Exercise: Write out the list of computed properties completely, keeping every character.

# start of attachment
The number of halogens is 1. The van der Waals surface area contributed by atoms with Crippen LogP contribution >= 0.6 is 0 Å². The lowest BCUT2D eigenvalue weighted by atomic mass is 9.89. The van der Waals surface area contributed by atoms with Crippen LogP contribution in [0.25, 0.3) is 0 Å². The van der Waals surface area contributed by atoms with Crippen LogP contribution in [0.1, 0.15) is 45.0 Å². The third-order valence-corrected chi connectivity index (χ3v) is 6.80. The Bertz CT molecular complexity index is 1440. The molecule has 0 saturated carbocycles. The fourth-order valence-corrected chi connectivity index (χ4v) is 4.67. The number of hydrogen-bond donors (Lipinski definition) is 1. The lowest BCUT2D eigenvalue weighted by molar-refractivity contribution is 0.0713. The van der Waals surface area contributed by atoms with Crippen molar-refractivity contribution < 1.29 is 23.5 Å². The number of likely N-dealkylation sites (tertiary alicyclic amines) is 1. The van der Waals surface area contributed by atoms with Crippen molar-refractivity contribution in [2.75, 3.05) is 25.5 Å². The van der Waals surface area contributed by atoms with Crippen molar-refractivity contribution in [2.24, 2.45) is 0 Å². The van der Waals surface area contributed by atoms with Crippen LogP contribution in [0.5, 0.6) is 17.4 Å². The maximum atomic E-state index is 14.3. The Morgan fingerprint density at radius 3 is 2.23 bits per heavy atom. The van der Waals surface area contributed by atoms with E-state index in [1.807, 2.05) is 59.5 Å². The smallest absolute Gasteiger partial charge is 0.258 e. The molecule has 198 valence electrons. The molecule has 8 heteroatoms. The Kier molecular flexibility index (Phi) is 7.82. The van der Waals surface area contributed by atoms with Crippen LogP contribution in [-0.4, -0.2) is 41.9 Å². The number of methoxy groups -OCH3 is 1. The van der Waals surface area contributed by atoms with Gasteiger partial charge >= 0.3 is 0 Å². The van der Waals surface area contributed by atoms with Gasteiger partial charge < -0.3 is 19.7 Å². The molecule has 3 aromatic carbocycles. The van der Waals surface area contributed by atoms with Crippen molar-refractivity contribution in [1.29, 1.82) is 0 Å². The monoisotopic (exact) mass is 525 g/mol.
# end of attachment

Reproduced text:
The number of halogens is 1. The van der Waals surface area contributed by atoms with Crippen LogP contribution >= 0.6 is 0 Å². The lowest BCUT2D eigenvalue weighted by atomic mass is 9.89. The van der Waals surface area contributed by atoms with Crippen LogP contribution in [0.25, 0.3) is 0 Å². The van der Waals surface area contributed by atoms with Crippen LogP contribution in [0.1, 0.15) is 45.0 Å². The third-order valence-corrected chi connectivity index (χ3v) is 6.80. The Bertz CT molecular complexity index is 1440. The molecule has 0 saturated carbocycles. The fourth-order valence-corrected chi connectivity index (χ4v) is 4.67. The number of hydrogen-bond donors (Lipinski definition) is 1. The lowest BCUT2D eigenvalue weighted by molar-refractivity contribution is 0.0713. The van der Waals surface area contributed by atoms with Crippen molar-refractivity contribution < 1.29 is 23.5 Å². The number of likely N-dealkylation sites (tertiary alicyclic amines) is 1. The van der Waals surface area contributed by atoms with Crippen molar-refractivity contribution in [2.75, 3.05) is 25.5 Å². The van der Waals surface area contributed by atoms with Crippen molar-refractivity contribution in [2.24, 2.45) is 0 Å². The van der Waals surface area contributed by atoms with Crippen LogP contribution in [0.5, 0.6) is 17.4 Å². The maximum atomic E-state index is 14.3. The Morgan fingerprint density at radius 3 is 2.23 bits per heavy atom. The van der Waals surface area contributed by atoms with E-state index in [1.807, 2.05) is 59.5 Å². The smallest absolute Gasteiger partial charge is 0.258 e. The molecule has 198 valence electrons. The molecule has 8 heteroatoms. The Kier molecular flexibility index (Phi) is 7.82. The van der Waals surface area contributed by atoms with Crippen LogP contribution in [-0.4, -0.2) is 41.9 Å². The number of methoxy groups -OCH3 is 1. The van der Waals surface area contributed by atoms with Gasteiger partial charge >= 0.3 is 0 Å². The van der Waals surface area contributed by atoms with Gasteiger partial charge < -0.3 is 19.7 Å². The molecule has 3 aromatic carbocycles. The van der Waals surface area contributed by atoms with Crippen molar-refractivity contribution in [1.29, 1.82) is 0 Å². The monoisotopic (exact) mass is 525 g/mol.